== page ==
|Número de publicación||US7762951 B2|
|Tipo de publicación||Concesión|
|Número de solicitud||US 11/147,927|
|Fecha de publicación||27 Jul 2010|
|Fecha de presentación||8 Jun 2005|
|Fecha de prioridad||25 Jun 2004|
|También publicado como||US7909762, US20060030756, US20070015970|
|Número de publicación||11147927, 147927, US 7762951 B2, US 7762951B2, US-B2-7762951, US7762951 B2, US7762951B2|
|Inventores||Raymond W. Usher, Cynthia T. Clague|
|Cesionario original||Medtronic, Inc.|
|Exportar cita||BiBTeX, EndNote, RefMan|
|Citas de patentes (98), Clasificaciones (5), Eventos legales (2)|
|Enlaces externos: USPTO, Cesión de USPTO, Espacenet|
This application claims the benefit of U.S. Provisional Application No. 60/583,004, filed Jun. 25, 2004 (the entire contents of which are incorporated by reference).
This invention relates generally to biomedical systems and methods. More specifically, the invention relates to systems and methods for harvesting a vessel section.
Heart disease, specifically coronary artery disease, is a major cause of death, disability, and healthcare expense in the United States and other industrialized countries. A common form of heart disease is atherosclerosis, in which the vessels leading to the heart are damaged or obstructed by plaques containing cholesterol, lipoid material, lipophages, and other materials. When severely damaged or obstructed, one or more of the vessels can be replaced during a coronary artery bypass graft (CABG) procedure. CABG surgery is performed about 350,000 times annually in the United States, making it one of the most commonly performed major operations.
To prevent rejection, the graft material is preferably a blood vessel harvested from elsewhere within a patient's body. The most commonly used bypass vessel is the saphenous vein from the leg. Because the venous system of the leg is redundant, other veins that remain within the patient's leg are adequate to provide return blood flow following removal of the saphenous vein.
Various methods have been used to harvest the saphenous vein. Until recently, the typical procedure involved making a single long incision, extending from a patient's groin to at least the knee and often to the ankle. This method results in substantial postoperative pain, with patients frequently complaining more about discomfort from the site of leg vein harvesting than about their CABG surgery wound. In addition, the extensive incision site is subject to infection and delayed healing, especially in patients with poor circulation, which not infrequently accompanies coronary artery disease. The disfiguring scar from such a large incision is also of concern to some patients.
Less invasive procedures are preferred, and surgical devices and techniques now exist that allow the saphenous vein to be harvested through one or more small, transverse incisions, generally using an endoscope. Endoscopic procedures yield reduced wound complications, reduced discomfort, and superior cosmetic results compared with traditional methods of vein harvesting. Equipment for endoscopic vein harvesting is frequently complex, having multiple parts that are difficult, if not impossible, for one person to manipulate without assistance.
Therefore, it would be desirable to have a system and a method for harvesting a vessel section that overcome the aforementioned and other disadvantages.
One aspect of the present invention is a device for harvesting a vessel section, e.g., a saphenous vein section. The device comprises a shaft and a housing. The shaft includes a lumen extending from a proximal end of the shaft into a nose portion of the shaft. The shaft further includes a viewable region along a length of the shaft. The housing is releasably engaged with the shaft and includes an elongated opening to provide a working area adjacent to a vessel.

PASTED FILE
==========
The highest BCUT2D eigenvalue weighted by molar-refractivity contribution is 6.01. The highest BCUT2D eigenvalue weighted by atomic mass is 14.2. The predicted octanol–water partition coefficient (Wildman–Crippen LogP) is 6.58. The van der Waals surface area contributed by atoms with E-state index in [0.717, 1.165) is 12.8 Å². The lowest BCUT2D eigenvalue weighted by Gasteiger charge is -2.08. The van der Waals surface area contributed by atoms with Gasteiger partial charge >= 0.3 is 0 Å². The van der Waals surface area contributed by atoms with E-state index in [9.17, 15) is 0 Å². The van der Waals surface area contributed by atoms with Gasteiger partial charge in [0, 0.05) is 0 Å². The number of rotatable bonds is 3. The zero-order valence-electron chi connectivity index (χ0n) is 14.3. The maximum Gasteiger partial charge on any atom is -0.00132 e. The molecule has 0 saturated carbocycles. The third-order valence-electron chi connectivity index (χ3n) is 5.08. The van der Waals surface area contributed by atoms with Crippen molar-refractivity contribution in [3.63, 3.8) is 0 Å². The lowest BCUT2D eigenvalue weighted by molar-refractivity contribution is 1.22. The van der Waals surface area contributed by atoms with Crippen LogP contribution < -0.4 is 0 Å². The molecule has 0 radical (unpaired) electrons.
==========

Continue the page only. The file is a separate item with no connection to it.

Another aspect of the present invention is a system for harvesting a vessel section, e.g., a saphenous vein section. The system comprises an endoscope, at least one harvesting tool, and an elongated instrument comprising a shaft and a housing. The shaft includes a viewable region along a length of the shaft and a lumen to slidably receive the endoscope. The housing is releasably engaged with the shaft and includes an elongated opening to provide a working area adjacent to a vessel for the harvesting tool.
Yet another aspect of the present invention is a method for harvesting a vessel section, a saphenous vein section. An incision is made in a body at a point corresponding to a proximal end of the vessel section to be harvested. A shaft is inserted through the incision and adjacent to the vessel section. A housing is slidably engaged with the inserted shaft. Harvesting operations are performed in a working area defined by sidewalls of the housing. The harvesting operations are visually monitored through the shaft.
The aforementioned and other features and advantages of the invention will become further apparent from the following detailed description of the presently preferred embodiments, read in conjunction with the accompanying drawings. The detailed description and drawings are merely illustrative of the invention rather than limiting, the scope of the invention being defined by the appended claims and equivalents thereof.
One aspect of the present invention is a device for harvesting a vessel section, e.g., a saphenous vein section. One embodiment of the device, in accordance with the present invention, is illustrated in
Shaft 110 is illustrated in
Shaft 110 is made of one or more appropriate biocompatible materials, including, but not limited to, a polymer and/or a metal. For example, shaft 110 may comprise stainless steel. Preferably, at least a portion of shaft 110 comprises a transparent material. In the present embodiment, both nose portion 112 and a bottom portion 114 of shaft 110 are transparent, thus ensuring that regions adjacent to the nose portion and along the length of the shaft are viewable using an instrument such as an endoscope. As illustrated in